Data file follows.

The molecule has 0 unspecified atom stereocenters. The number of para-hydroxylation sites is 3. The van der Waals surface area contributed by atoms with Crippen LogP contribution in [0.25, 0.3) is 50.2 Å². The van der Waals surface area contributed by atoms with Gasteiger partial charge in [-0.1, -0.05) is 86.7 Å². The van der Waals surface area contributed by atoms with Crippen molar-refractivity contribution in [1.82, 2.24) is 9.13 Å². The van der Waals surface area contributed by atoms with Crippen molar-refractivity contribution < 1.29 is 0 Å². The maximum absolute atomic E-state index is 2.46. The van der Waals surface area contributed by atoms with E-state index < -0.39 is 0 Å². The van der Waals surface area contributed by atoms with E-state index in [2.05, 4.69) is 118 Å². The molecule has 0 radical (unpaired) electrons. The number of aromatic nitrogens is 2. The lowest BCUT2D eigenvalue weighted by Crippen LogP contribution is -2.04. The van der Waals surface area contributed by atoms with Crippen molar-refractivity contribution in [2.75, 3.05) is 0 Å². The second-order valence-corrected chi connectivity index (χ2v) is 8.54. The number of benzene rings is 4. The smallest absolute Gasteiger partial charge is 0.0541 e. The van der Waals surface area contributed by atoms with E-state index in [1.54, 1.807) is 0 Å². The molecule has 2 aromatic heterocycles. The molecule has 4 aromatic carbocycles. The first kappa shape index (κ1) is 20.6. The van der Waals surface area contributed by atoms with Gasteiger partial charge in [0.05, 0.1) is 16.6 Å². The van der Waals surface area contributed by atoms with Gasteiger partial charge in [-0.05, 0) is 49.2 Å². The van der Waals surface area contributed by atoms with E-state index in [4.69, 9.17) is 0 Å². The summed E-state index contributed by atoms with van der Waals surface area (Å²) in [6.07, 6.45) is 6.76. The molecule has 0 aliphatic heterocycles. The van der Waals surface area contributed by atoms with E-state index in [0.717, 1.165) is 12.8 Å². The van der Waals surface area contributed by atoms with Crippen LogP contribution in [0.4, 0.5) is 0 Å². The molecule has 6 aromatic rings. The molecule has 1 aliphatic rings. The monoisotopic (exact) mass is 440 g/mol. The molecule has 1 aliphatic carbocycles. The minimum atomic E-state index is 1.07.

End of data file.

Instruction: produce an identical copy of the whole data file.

The molecule has 0 unspecified atom stereocenters. The number of para-hydroxylation sites is 3. The van der Waals surface area contributed by atoms with Crippen LogP contribution in [0.25, 0.3) is 50.2 Å². The van der Waals surface area contributed by atoms with Gasteiger partial charge in [-0.1, -0.05) is 86.7 Å². The van der Waals surface area contributed by atoms with Crippen molar-refractivity contribution in [1.82, 2.24) is 9.13 Å². The van der Waals surface area contributed by atoms with Crippen molar-refractivity contribution < 1.29 is 0 Å². The maximum absolute atomic E-state index is 2.46. The van der Waals surface area contributed by atoms with E-state index < -0.39 is 0 Å². The van der Waals surface area contributed by atoms with E-state index in [2.05, 4.69) is 118 Å². The molecule has 0 radical (unpaired) electrons. The number of aromatic nitrogens is 2. The lowest BCUT2D eigenvalue weighted by Crippen LogP contribution is -2.04. The van der Waals surface area contributed by atoms with Crippen molar-refractivity contribution in [2.75, 3.05) is 0 Å². The second-order valence-corrected chi connectivity index (χ2v) is 8.54. The number of benzene rings is 4. The smallest absolute Gasteiger partial charge is 0.0541 e. The van der Waals surface area contributed by atoms with E-state index in [1.54, 1.807) is 0 Å². The molecule has 2 aromatic heterocycles. The molecule has 4 aromatic carbocycles. The first kappa shape index (κ1) is 20.6. The van der Waals surface area contributed by atoms with Gasteiger partial charge in [0.05, 0.1) is 16.6 Å². The van der Waals surface area contributed by atoms with Gasteiger partial charge in [-0.05, 0) is 49.2 Å². The van der Waals surface area contributed by atoms with E-state index in [4.69, 9.17) is 0 Å². The summed E-state index contributed by atoms with van der Waals surface area (Å²) in [6.07, 6.45) is 6.76. The molecule has 0 aliphatic heterocycles. The van der Waals surface area contributed by atoms with E-state index in [0.717, 1.165) is 12.8 Å². The van der Waals surface area contributed by atoms with Crippen LogP contribution in [0.4, 0.5) is 0 Å². The molecule has 6 aromatic rings. The molecule has 1 aliphatic rings. The monoisotopic (exact) mass is 440 g/mol. The molecule has 1 aliphatic carbocycles. The minimum atomic E-state index is 1.07.